Sens. Barack Obama and Hillary Clinton left the Tuesday, Feb. 26, televised debate in Cleveland just about where they entered it: with Obama riding a double-digit lead over Clinton nationally among Democratic voters as the favorite for the presidential nomination and with both candidates running neck and neck in the vital Ohio and Texas primaries next Tuesday, March 4, when Rhode Island and Vermont also hold contests.
Clinton desperately needs an Obama blunder or mistake between now and then to climb back into the race. It did not come in yesterday's debate.
Obama, as he has in recent debates, started slowly and finished strongly. He displayed quick, extemporaneous wit and a sense of cool – stylistically, reminiscent of Sen. John F. Kennedy's debate persona in 1960 against his more experienced but less articulate rival, Vice President Richard Nixon. Particularly important: Obama more than held his own with Clinton on foreign policy/national security issues.
In the end, it was Clinton who was forced to concede that her Senate vote on behalf of the Iraq intervention was mistaken – the first time she had conceded that point, although all other Democratic aspirants (Dodd, Biden, Edwards, et. al.) had done so long since.
Both Obama and Clinton dug a big hole for themselves on trade policy. Responding to a question by NBC's Tim Russert, both committed themselves to renouncing the NAFTA Treaty, in its present form, and to renegotiating the terms with Canada and Mexico. Thus, seeking primary votes in rustbelt Ohio, they took a position which will be untenable should either win the presidency.
As supporters of multilateralism and international cooperation, both Obama and Clinton know that there is no basis for such a renunciation and that neither Canada nor Mexico would accept a renegotiation of terms that, in fact, already favor the United States, which, as the largest and strongest partner in NAFTA, has been a marginal winner by its present terms. The labor and environmental standards, which both candidates say they want strengthened, were in fact a late add-on to NAFTA intended to pacify unions opposing it.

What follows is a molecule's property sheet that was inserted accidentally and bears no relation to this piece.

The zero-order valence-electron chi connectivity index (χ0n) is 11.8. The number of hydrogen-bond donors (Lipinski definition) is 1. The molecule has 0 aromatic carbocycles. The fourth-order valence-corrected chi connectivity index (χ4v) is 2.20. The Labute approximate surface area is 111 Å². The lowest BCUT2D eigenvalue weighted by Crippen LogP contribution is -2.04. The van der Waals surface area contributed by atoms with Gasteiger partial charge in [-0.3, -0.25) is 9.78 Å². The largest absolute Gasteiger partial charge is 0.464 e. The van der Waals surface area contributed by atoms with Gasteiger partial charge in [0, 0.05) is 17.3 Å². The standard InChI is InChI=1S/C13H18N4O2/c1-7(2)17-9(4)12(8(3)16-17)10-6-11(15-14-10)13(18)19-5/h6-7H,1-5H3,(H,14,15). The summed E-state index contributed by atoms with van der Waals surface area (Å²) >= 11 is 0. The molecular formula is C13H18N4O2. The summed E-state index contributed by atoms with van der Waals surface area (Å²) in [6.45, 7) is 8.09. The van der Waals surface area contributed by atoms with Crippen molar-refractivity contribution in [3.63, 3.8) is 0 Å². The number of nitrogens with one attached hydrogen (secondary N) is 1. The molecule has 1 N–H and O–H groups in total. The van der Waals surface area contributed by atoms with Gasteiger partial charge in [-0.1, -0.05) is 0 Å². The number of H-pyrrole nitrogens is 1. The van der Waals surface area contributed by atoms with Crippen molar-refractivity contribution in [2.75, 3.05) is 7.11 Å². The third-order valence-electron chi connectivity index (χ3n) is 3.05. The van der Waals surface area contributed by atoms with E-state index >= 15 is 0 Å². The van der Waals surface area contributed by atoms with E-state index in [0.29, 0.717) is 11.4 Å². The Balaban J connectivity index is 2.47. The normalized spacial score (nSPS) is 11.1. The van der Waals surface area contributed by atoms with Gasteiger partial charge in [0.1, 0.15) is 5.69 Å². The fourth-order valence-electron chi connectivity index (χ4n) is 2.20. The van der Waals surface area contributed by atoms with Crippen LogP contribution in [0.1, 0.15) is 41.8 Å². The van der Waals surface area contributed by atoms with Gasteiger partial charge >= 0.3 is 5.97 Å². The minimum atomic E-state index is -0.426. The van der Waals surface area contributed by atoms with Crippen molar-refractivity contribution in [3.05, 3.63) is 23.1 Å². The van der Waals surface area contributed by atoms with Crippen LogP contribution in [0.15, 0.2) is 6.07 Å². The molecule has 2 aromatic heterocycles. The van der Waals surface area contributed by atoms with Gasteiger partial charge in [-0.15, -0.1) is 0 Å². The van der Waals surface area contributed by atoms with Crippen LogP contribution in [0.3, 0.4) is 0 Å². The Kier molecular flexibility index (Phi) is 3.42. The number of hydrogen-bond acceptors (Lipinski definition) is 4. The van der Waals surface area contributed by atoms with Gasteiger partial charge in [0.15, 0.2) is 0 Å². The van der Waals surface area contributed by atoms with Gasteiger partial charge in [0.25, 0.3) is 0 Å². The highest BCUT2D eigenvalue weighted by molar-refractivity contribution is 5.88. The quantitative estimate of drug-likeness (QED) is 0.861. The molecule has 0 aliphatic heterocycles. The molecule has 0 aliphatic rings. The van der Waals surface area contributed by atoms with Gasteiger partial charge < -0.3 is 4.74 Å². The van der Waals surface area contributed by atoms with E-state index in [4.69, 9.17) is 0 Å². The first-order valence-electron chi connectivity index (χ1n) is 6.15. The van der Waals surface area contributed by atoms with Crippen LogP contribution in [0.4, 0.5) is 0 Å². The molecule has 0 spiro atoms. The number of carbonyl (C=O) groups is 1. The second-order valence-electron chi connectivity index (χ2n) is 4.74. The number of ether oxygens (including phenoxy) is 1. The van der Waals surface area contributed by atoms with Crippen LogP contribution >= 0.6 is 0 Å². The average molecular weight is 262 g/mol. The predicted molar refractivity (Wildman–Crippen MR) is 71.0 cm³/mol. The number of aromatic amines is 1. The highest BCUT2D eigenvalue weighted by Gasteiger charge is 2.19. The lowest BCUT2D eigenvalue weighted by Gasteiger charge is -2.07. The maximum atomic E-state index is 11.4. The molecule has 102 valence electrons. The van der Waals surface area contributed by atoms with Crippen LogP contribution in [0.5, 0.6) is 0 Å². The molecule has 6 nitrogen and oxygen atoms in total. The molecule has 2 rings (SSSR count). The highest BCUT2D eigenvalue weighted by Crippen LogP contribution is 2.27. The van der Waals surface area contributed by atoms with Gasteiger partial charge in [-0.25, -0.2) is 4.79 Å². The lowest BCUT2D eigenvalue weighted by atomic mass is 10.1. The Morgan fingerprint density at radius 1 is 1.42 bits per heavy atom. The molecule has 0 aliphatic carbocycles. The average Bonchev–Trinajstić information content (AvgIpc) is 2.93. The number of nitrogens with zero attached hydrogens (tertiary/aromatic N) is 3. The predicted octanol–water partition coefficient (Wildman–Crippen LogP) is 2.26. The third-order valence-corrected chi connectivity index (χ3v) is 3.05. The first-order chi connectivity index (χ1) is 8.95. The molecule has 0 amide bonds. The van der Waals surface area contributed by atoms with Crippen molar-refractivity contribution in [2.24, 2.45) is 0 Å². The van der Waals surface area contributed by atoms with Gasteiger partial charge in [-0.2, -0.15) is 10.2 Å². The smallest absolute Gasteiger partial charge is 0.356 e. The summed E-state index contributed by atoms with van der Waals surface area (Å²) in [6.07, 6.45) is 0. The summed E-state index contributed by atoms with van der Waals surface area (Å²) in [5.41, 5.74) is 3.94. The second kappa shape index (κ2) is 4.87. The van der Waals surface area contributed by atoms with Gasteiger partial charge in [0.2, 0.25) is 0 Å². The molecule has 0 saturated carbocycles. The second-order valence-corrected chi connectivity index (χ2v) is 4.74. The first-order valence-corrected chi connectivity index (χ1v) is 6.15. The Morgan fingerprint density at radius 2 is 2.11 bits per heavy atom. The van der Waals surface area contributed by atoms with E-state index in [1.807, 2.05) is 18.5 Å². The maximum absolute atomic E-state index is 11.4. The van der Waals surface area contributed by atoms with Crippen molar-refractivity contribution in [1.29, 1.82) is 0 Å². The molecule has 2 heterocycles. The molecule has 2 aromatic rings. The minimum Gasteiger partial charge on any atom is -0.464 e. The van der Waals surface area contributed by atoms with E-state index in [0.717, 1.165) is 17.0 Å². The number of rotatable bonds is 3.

Such standards had never been a part of prior trade deals and, in fact, were invented by fading industrial unions as a means of blocking foreign goods from countries which they knew could never meet such standards (i.e., almost any country not at the level of the American economy's development). Insistence on them has blocked progress in the more important Doha global trade negotiation in the World Trade Organization.
No more debates will be held between now and next Tuesday. Clinton can be expected to throw whatever punches she has during that period. She made a strange, peevish reaction toward her debate questioners early on last night, implying they were stacking debate formats against her. She will have to shed that mindset over the next week and campaign strongly and with dignity. She will have a future beyond next Tuesday, either as nominee or as a national party leader and possible future presidential nominee, and must take care not to diminish herself.
It still is early in the game but my instincts tell me Sen. John McCain, the putative Republican nominee, will be a far weaker candidate than he now appears. We can discuss that later. For now, let us watch the two heavyweight Democratic finalists enter the final rounds of their battle, which, in the end, I expect Obama to win.